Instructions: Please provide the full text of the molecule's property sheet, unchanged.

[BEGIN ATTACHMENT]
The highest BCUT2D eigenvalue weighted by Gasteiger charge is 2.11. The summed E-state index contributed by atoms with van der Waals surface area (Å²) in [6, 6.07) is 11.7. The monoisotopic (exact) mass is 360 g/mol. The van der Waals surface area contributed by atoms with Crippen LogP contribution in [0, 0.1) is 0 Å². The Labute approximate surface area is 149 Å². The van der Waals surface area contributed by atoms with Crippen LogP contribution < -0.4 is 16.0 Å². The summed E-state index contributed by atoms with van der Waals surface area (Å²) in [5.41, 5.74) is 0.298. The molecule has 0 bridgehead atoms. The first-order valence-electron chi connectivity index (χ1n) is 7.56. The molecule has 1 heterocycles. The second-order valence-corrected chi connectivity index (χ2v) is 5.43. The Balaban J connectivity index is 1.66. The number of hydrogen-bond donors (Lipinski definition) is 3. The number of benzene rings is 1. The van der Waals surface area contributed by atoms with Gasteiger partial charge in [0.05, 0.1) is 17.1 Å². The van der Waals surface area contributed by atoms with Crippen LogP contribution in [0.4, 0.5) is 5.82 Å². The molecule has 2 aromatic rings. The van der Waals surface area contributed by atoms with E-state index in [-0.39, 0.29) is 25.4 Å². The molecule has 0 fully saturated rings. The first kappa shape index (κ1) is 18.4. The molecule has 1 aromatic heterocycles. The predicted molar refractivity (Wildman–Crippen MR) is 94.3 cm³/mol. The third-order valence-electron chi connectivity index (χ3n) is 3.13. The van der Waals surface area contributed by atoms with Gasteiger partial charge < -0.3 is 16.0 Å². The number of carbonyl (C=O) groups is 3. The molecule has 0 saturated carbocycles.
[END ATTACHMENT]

The highest BCUT2D eigenvalue weighted by Gasteiger charge is 2.11. The summed E-state index contributed by atoms with van der Waals surface area (Å²) in [6, 6.07) is 11.7. The monoisotopic (exact) mass is 360 g/mol. The van der Waals surface area contributed by atoms with Crippen LogP contribution in [0, 0.1) is 0 Å². The Labute approximate surface area is 149 Å². The van der Waals surface area contributed by atoms with Crippen LogP contribution < -0.4 is 16.0 Å². The summed E-state index contributed by atoms with van der Waals surface area (Å²) in [5.41, 5.74) is 0.298. The molecule has 0 bridgehead atoms. The first-order valence-electron chi connectivity index (χ1n) is 7.56. The molecule has 1 heterocycles. The second-order valence-corrected chi connectivity index (χ2v) is 5.43. The Balaban J connectivity index is 1.66. The number of hydrogen-bond donors (Lipinski definition) is 3. The number of benzene rings is 1. The van der Waals surface area contributed by atoms with Gasteiger partial charge in [0.05, 0.1) is 17.1 Å². The van der Waals surface area contributed by atoms with Crippen LogP contribution in [0.4, 0.5) is 5.82 Å². The molecule has 2 aromatic rings. The van der Waals surface area contributed by atoms with E-state index in [-0.39, 0.29) is 25.4 Å². The molecule has 0 fully saturated rings. The first kappa shape index (κ1) is 18.4. The molecule has 1 aromatic heterocycles. The predicted molar refractivity (Wildman–Crippen MR) is 94.3 cm³/mol. The third-order valence-electron chi connectivity index (χ3n) is 3.13. The van der Waals surface area contributed by atoms with Gasteiger partial charge < -0.3 is 16.0 Å². The number of carbonyl (C=O) groups is 3. The molecule has 0 saturated carbocycles.